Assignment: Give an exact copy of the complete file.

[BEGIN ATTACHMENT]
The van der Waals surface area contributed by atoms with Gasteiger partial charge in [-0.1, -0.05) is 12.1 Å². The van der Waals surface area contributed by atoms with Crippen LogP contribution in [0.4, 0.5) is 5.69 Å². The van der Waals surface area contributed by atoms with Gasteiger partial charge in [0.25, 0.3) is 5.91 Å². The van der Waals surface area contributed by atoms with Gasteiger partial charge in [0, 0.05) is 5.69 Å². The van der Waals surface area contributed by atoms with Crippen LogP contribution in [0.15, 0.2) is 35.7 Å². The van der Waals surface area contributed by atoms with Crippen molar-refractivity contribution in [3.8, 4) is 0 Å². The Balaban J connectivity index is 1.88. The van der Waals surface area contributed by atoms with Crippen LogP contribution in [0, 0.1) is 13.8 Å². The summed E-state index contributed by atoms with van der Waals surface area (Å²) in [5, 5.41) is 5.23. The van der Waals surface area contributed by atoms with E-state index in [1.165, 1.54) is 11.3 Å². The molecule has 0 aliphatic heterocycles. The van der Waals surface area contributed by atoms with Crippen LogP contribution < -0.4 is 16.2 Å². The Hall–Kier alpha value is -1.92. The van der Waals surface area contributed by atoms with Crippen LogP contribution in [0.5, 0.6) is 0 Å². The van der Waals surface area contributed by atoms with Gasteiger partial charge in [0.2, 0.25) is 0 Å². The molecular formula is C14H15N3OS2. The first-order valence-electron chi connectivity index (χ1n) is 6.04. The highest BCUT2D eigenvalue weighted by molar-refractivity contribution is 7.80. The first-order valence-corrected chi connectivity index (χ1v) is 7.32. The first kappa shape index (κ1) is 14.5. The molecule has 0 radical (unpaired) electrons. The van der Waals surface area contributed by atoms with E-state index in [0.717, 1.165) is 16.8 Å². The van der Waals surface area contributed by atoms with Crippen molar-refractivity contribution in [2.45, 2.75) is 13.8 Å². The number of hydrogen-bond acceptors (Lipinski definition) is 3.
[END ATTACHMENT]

The van der Waals surface area contributed by atoms with Gasteiger partial charge in [-0.1, -0.05) is 12.1 Å². The van der Waals surface area contributed by atoms with Crippen LogP contribution in [0.4, 0.5) is 5.69 Å². The van der Waals surface area contributed by atoms with Gasteiger partial charge in [0.25, 0.3) is 5.91 Å². The van der Waals surface area contributed by atoms with Gasteiger partial charge in [0, 0.05) is 5.69 Å². The van der Waals surface area contributed by atoms with Crippen LogP contribution in [0.15, 0.2) is 35.7 Å². The van der Waals surface area contributed by atoms with Crippen molar-refractivity contribution in [3.8, 4) is 0 Å². The Balaban J connectivity index is 1.88. The van der Waals surface area contributed by atoms with Crippen LogP contribution in [0, 0.1) is 13.8 Å². The summed E-state index contributed by atoms with van der Waals surface area (Å²) in [5, 5.41) is 5.23. The van der Waals surface area contributed by atoms with E-state index in [1.165, 1.54) is 11.3 Å². The molecule has 0 aliphatic heterocycles. The van der Waals surface area contributed by atoms with Crippen LogP contribution < -0.4 is 16.2 Å². The Hall–Kier alpha value is -1.92. The van der Waals surface area contributed by atoms with Crippen LogP contribution in [0.5, 0.6) is 0 Å². The van der Waals surface area contributed by atoms with Gasteiger partial charge in [0.2, 0.25) is 0 Å². The molecular formula is C14H15N3OS2. The first-order valence-electron chi connectivity index (χ1n) is 6.04. The highest BCUT2D eigenvalue weighted by molar-refractivity contribution is 7.80. The first-order valence-corrected chi connectivity index (χ1v) is 7.32. The first kappa shape index (κ1) is 14.5. The molecule has 0 radical (unpaired) electrons. The van der Waals surface area contributed by atoms with E-state index in [0.717, 1.165) is 16.8 Å². The van der Waals surface area contributed by atoms with Crippen molar-refractivity contribution in [2.45, 2.75) is 13.8 Å². The number of hydrogen-bond acceptors (Lipinski definition) is 3.